Bank account that earns interest
Earn Dividends and Interest on Your Money
Send to a Friend via Email
This field is required.
Separate multiple addresses with commas. Limited to 10 recipients. We will not share any of the email addresses on this form with third parties.
Free checking accounts are wonderful because you get a lot of features for free. However, you have to give up a very important feature: earnings on your free checking account balance. For those of us who want to earn a little extra, there is a way to earn interest and still have a free checking account.
Step 1: Open a Free Checking Account
Take your pick on free checking accounts. Your local banks and credit unions probably have whatever mix of features and benefits are best for you. The most important thing is to know that the free checking account you open will not have fees associated with ACH (Automated Clearing House) transfers. Ask the customer service representative about this.
Step 2: Open a No-Fee or Low-Fee Interest Bearing Account
A lot of online-only banks have interest bearing accounts that do not have an annual fee. They don’t even have minimums – you can keep $20 in there if you want. Just find one that pays a respectable yield and will allow you to create a link to your free checking account (many of these online-only banks only work that way – you have to have a link to an external bank account).
Search around for the best rates from an FDIC insured bank. Alternatively, there are even mutual fund companies that offer money market funds with a competitive dividend yield. All you need is an institution that will pay you something and link to your free checking account.
Keep in mind that your bank or credit union might have a savings account or CDs that will give you what you need. Make sure that there are no fees or costs, and that the interest rate is competitive. If this is the case, the
link already exists and moving money back and forth could be much faster.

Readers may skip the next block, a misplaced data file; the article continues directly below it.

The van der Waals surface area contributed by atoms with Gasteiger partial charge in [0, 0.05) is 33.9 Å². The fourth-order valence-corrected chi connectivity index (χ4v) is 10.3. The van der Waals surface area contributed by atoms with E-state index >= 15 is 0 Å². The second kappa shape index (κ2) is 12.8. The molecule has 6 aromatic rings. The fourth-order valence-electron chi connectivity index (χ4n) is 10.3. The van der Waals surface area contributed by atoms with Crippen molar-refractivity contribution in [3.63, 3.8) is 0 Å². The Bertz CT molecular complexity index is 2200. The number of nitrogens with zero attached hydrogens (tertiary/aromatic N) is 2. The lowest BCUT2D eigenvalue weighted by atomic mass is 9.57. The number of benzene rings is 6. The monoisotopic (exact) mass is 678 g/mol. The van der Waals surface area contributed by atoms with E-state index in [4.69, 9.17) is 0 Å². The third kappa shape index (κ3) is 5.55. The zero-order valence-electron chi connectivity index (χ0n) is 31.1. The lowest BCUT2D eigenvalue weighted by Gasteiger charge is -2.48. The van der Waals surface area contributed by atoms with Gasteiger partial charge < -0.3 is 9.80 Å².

Step 3: Establish the Link to Your Free Checking Account
After you have both accounts opened, you’ll need to “link” them. This just means you have to tell them about each other. The most common way is to send a voided check from your free checking account to the interest or dividend paying institution. The institution may have a simple form for you as well.
Note that you’ll probably have to wait while the link is established. This can take several weeks, so get things up and running as soon as possible.
Step 4: Zap the Money Back and Forth as Needed
Once your link is up and running, you just monitor your monthly cash flow and expenses. If you’ll have more money than you need, you can zap the money from your free checking account over to the institution that pays a dividend or interest. When you’re ready to spend that money, zap it back to your free checking account.
To ‘zap’ the money, you usually just go to a website and request a transfer of funds. Then you’ll need to wait several days for the transfer to take place. Be sure you know how long each institution requires that the money is on the books before it’s “cleared cash” (meaning you can write a check against it). Some institutions place a hold on the funds, and you should know how long the hold is so that you don’t bounce any checks.
Step 5: Congratulate Yourself
Now you have the best of all worlds. You get to enjoy the benefits of a free checking account, and you get to earn money on your idle cash. It’s similar to having a more expensive checking account, however you don’t have to pay. The only thing you give up is a few minutes of your time each month while you transfer the money.
Note: Justin Pritchard is a Registered Representative and Investment Advisor Representative with Financial Network Investment Corporation, Member SIPC.